2009-2010 Season

Wednesday Musings



If you’re still trying to figure out why Michigan is struggling then you need to look no further than this chart. The chart graphs the proportion of three point field goal attempts (3PA/FGA) on the vertical axis versus 3PFG% on the horizontal axis. The origin of the graph is located at the conference averages (36% 3p%, 35% 3PA/FGA).

We’ve looked at this chart before, notably before the season when I plotted last year’s Big Ten conference-only numbers (there is also more explanation of the graph at this link) along with the numbers from Beilein’s past 5 teams. After plotting out all the data I concluded that Michigan was moving in the right direction, headed toward the upper-right quadrant where most of Beilein’s previous teams lived. Boy, I couldn’t have been more wrong.

While we are on the subject of preseason prognostication, give Luke Winn a little credit for identifying Michigan’s potential three point problems before the season.

I like this Michigan team almost as much as the Geeks do; my only hesitation is that they don’t have the same caliber of shooters that the Mountaineers did in ’05, when Pittsnogle hit 42.6 percent of his treys, and five others hit 34.5 percent or higher (Mike Gansey, Joe Herber, J.D. Collins,Tyrone Sallyand Patrick Beilein). The Wolverines don’t have a single returning player who shot higher than 34.4 percent.

But then take that credit away because it didn’t stop him from ranking Michigan 16th in his preseason rankings. For more sobering and bewildering graphs, check out the Big Ten Geeks preseason look at Michigan showing the yearly improvement of John Beilein’s teams at West Virginia from year 1 to 3.

Back to the three pointers. Michigan is by far the worst three point shooting team in the conference (country!) and they continue to keep chucking them up (but do they really have a choice?). Interestingly enough, the Big Ten teams who shoot an average number of three pointers or less (I’m including Wisconsin because they are so close to the average) are 16-6 in conference play compared to the three point happy teams which are a combined 5-15.

Does this give credence to the idea that a three point centric offense doesn’t work in the Big Ten? Maybe, but I think it’s much more likely that the perimeter oriented teams in the Big Ten just can’t hit enough shots. All but Ohio State fall below the average three point shooting percentage.

Let ‘Em Play

In a critique of whistle happy Big 12 refs, John Gasaway uncovered that the free throw rate in the Big 12 conference play is higher than any other league. What I found interesting but not all that surprising was that the Big Ten is at the bottom of the list:

Major-conference FT rates, 2009: conference games only

Big 12     0.39
ACC        0.34
Pac-10     0.34
SEC        0.34
Big East   0.33
Big Ten    0.32

The Big Ten would probably be considered the most physical conference. Michigan State and Purdue, rightfully so, have the national perception of extremely physical and tough teams.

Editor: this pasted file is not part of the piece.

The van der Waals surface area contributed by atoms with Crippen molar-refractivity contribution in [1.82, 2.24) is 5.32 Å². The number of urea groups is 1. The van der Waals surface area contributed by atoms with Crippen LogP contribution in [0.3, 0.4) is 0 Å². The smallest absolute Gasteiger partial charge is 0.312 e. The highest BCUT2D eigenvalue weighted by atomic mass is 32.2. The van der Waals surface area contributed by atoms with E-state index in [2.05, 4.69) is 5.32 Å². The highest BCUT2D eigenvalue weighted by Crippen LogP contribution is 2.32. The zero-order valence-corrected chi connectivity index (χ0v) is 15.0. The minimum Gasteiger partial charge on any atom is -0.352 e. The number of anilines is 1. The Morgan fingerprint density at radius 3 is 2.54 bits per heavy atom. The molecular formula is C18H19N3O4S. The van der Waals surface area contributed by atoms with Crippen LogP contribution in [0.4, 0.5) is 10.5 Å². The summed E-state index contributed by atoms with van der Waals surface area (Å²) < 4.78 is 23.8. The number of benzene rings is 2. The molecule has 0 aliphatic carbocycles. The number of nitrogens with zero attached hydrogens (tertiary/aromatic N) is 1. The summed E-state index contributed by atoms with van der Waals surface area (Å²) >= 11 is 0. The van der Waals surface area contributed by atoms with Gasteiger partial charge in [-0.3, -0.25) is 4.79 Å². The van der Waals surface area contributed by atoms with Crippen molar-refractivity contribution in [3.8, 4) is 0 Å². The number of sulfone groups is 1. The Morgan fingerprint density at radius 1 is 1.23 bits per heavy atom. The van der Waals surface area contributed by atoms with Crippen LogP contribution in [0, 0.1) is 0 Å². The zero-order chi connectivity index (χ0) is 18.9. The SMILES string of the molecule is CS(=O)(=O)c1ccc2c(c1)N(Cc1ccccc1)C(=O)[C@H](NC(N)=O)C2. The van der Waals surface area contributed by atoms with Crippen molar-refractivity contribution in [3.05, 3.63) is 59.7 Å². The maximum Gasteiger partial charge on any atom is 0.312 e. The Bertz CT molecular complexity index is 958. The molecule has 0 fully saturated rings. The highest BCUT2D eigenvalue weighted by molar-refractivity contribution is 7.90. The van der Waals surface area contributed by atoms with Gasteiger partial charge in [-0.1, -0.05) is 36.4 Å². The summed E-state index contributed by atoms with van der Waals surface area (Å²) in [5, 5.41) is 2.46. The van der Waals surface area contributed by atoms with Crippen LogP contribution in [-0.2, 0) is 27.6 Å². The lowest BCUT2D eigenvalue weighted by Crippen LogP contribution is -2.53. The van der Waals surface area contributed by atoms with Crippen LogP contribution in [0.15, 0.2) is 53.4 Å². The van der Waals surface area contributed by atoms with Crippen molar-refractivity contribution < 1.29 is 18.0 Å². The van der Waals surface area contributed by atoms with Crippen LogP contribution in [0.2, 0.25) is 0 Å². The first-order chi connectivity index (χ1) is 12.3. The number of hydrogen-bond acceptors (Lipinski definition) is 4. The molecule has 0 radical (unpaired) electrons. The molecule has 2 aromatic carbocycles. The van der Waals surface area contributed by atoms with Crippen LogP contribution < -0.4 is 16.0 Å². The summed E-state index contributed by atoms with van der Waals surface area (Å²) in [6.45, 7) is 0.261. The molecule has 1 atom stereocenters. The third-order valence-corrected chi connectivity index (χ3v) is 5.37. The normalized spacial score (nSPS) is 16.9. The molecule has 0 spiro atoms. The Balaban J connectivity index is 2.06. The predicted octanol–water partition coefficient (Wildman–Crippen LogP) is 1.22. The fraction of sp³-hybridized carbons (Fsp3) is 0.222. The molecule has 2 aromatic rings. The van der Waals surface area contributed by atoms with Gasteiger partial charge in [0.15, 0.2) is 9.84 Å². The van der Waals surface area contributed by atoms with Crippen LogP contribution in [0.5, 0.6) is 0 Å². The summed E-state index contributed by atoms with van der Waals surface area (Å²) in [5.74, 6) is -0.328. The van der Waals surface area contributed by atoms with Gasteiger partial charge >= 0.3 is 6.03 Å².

Yet, somehow the conference has the lowest number of free throws attempted. This does nothing more than back up the point that Big Ten officials love to “let ‘em play”. They allow more physical play and enable teams like Purdue, Michigan State, and Minnesota to play their trademark defense.

Beilein is certainly one coach that would prefer to have the game officiated more strictly. After Michigan committed 23 fouls at Indiana, John Beilein actually praised the referees:

“I want the game to be officiated like it is. Hands on, we fouled three jump shooters and we’ve spoken to them about that,” Beilein said

The Extension

beileinAs I mentioned in the Northwestern post-game, John Beilein’s contract was extended until 2016 this week and the announcement happened to come on the heels of one of Michigan’s most painful losses of the season. I think Brian Cook hits the nail on the head when he points out that in no way was this decided after the season started. Michigan is not trying to reward him for this year’s gravely disappointing season, they simply worked out a deal to reward him for taking last year’s team to the NCAA tournament.

Was this deserved? It’s tough to say that it isn’t. Michigan hadn’t made the dance in 10 years and the breath of fresh air that Beilein pumped into this program is undeniable. There is no denying that this year has been painful and next year doesn’t look great on paper. But at this point Beilein has earned the right to play out his hand.

Other Notes

John Gasaway posted a very early version of conference-only efficiency margins. Interestingly enough, Michigan has a positive efficiency margin mostly thanks to their offense which is tied with Purdue for 2nd best in conference play.

Ken Pomeroy examines the first minute of a college basketball game and concludes that it is the least exciting.

Ohio State came away with a huge win at Purdue last night thanks to the play of Evan Turner (32 points, 9 reb, 3 ast) who managed to overshadow Robbie Hummel’s impressive 8 of 13 3 point shooting for 35 points and 10 rebounds. In tonight’s Big Ten action, Michigan State hosts Minnesota.

Jordan Dumars appears to be enjoying his first few days in Ann Arbor.

If you’re in the Lansing area, there is a nice opportunity to check out some quality high school basketball on Saturday at the Mr. Basketball Classic hosted by Lansing Eastern. 2010 Michigan target Jon Horford will be in action in the 4PM game when his Grand Ledge team faces host Lansing Eastern. The nightcap, Detroit Pershing vs. Detroit Country Day (8pm), should also be a great game matching up two of the top players in the state in Keith Appling (MSU) and Ray McCallum (Amir Williams is injured).

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